On 4 September 2023, the Commissioner General of the Kenya Revenue Authority published the Draft Income Tax (Transfer Pricing) Rules, which will revoke the previous 2006 version of the rules.

The main aim of the new Transfer Pricing (TP) rules is to align the TP rules with the Income Tax Act changes and clarify the transactions that qualify as related-party transactions to curb tax avoidance through repatriation of profits. And the main result for the taxpayer is the need for a major revamp of its TP Documentation protocol.

Some of the developments include:

  1. Expanding the scope of transactions subject to a TP review to include almost any intercompany flow one could think of, the usual suspects (goods, services etc) plus some  more fun stuff, namely:
    • Insurance and reinsurance transactions;
    • Transactions involving derivatives;
    • Cost-contribution arrangements;
    • Business restructuring or reorganisation, irrespective of whether it has any bearing on the financial position of the entity involved (this is a biggy!);
    • Financial transactions including guarantees, the purchase or sale of marketable securities, any type of advances and deferred payments or receivables (also a biggy).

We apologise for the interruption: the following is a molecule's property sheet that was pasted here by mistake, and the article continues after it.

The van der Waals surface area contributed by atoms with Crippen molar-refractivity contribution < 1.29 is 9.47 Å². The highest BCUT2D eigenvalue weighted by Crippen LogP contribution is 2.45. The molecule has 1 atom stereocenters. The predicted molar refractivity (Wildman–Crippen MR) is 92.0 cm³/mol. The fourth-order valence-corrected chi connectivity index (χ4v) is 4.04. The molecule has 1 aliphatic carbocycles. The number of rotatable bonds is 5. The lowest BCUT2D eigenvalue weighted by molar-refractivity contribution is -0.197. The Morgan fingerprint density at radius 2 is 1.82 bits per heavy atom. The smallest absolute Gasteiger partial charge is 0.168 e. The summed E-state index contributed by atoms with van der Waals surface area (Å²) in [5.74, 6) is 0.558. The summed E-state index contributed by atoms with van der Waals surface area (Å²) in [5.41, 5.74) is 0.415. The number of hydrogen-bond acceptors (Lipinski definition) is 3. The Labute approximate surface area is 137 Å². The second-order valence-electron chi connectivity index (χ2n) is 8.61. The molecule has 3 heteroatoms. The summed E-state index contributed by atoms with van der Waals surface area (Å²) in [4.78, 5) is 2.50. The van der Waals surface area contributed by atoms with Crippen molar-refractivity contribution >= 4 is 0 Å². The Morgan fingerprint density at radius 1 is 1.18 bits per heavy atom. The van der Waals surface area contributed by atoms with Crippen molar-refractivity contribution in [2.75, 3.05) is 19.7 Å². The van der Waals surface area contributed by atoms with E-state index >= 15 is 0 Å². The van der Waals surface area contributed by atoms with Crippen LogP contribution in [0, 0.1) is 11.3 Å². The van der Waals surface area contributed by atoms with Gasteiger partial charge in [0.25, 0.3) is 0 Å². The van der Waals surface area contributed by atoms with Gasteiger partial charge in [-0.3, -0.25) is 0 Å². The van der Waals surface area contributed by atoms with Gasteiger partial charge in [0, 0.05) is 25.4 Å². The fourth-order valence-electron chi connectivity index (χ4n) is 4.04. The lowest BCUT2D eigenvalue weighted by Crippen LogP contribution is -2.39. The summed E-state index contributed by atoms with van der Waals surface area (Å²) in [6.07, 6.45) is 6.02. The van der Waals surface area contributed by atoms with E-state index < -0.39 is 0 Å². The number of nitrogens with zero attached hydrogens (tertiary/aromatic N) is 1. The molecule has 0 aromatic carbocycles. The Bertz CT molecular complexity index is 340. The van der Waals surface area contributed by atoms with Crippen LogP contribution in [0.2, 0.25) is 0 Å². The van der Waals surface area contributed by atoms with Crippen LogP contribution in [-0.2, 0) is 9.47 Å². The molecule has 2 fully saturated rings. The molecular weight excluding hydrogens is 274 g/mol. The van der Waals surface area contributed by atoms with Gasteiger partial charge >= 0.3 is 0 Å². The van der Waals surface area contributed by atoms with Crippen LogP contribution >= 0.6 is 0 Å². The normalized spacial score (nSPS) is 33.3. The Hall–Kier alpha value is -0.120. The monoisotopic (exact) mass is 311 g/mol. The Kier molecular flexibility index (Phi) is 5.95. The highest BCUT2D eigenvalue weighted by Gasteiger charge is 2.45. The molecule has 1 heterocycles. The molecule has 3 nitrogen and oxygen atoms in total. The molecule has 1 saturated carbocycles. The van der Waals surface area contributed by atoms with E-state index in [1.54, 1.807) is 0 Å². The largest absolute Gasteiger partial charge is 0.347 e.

1. Enhancing the information in the local files to add a detailed description of amongst many others, the contractual terms and trading models, the amounts of the intragroup payments or receipts for each related party transaction, and the jurisdiction of the parties involved. This seems to be the norm globally on a TP front.


  1. Specific new guidance for commodity transactions, such as the publicly quoted price on the date of shipping the goods will be considered the arm’s-length price. However, evidence can be provided to show any appropriate adjustments to that quoted price consistent with the arm’s length principle.


  1. Additional powers have also been clarified for the Commissioner to request lots of juicy additional information to support transfer prices, such as financial statements for all parties to the transactions, segmented reports, details and rationale for the selection of the allocation keys, allocation schedules showing how the financial data used in the local file ties with the annual financial statements, and summary schedules of relevant financial data for comparables used in the analysis and sources from which this data was obtained.


This clever revision of TP Rules in Kenya is expected to result in additional compliance requirements and thus as we anticipate the final rules, it would be wise for groups with entities in Kenya to proactively review their global operations and tax reporting to align with their economic value chain and our consultants at Regan van Rooy are here to help you with enhanced consistency and transparency in reporting, compliance, and documentation.

Meet the Author

Today’s article was written by Deborah Alberts; Debbie is part of our TP team and based in Johannesburg and you can contact her on dalberts@reganvanrooy.com